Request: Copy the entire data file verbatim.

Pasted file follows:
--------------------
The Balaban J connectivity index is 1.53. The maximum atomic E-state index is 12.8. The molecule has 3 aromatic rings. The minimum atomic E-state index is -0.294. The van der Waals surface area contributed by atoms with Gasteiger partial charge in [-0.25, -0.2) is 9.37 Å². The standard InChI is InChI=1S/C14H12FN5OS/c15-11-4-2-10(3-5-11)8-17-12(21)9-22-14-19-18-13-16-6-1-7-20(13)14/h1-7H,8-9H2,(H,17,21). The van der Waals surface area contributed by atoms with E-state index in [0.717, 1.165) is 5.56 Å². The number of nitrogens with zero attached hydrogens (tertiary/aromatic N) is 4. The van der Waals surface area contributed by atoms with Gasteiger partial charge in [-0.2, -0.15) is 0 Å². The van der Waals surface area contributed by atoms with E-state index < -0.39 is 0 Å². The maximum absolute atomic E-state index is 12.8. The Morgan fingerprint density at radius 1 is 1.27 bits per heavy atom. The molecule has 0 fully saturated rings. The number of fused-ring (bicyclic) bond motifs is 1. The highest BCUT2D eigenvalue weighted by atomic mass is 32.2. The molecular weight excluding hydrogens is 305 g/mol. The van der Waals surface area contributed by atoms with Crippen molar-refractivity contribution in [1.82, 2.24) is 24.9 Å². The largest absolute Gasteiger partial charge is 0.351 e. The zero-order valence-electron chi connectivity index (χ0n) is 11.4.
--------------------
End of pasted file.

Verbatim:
The Balaban J connectivity index is 1.53. The maximum atomic E-state index is 12.8. The molecule has 3 aromatic rings. The minimum atomic E-state index is -0.294. The van der Waals surface area contributed by atoms with Gasteiger partial charge in [-0.25, -0.2) is 9.37 Å². The standard InChI is InChI=1S/C14H12FN5OS/c15-11-4-2-10(3-5-11)8-17-12(21)9-22-14-19-18-13-16-6-1-7-20(13)14/h1-7H,8-9H2,(H,17,21). The van der Waals surface area contributed by atoms with E-state index in [0.717, 1.165) is 5.56 Å². The number of nitrogens with zero attached hydrogens (tertiary/aromatic N) is 4. The van der Waals surface area contributed by atoms with Gasteiger partial charge in [-0.2, -0.15) is 0 Å². The van der Waals surface area contributed by atoms with E-state index < -0.39 is 0 Å². The maximum absolute atomic E-state index is 12.8. The Morgan fingerprint density at radius 1 is 1.27 bits per heavy atom. The molecule has 0 fully saturated rings. The number of fused-ring (bicyclic) bond motifs is 1. The highest BCUT2D eigenvalue weighted by atomic mass is 32.2. The molecular weight excluding hydrogens is 305 g/mol. The van der Waals surface area contributed by atoms with Crippen molar-refractivity contribution in [1.82, 2.24) is 24.9 Å². The largest absolute Gasteiger partial charge is 0.351 e. The zero-order valence-electron chi connectivity index (χ0n) is 11.4.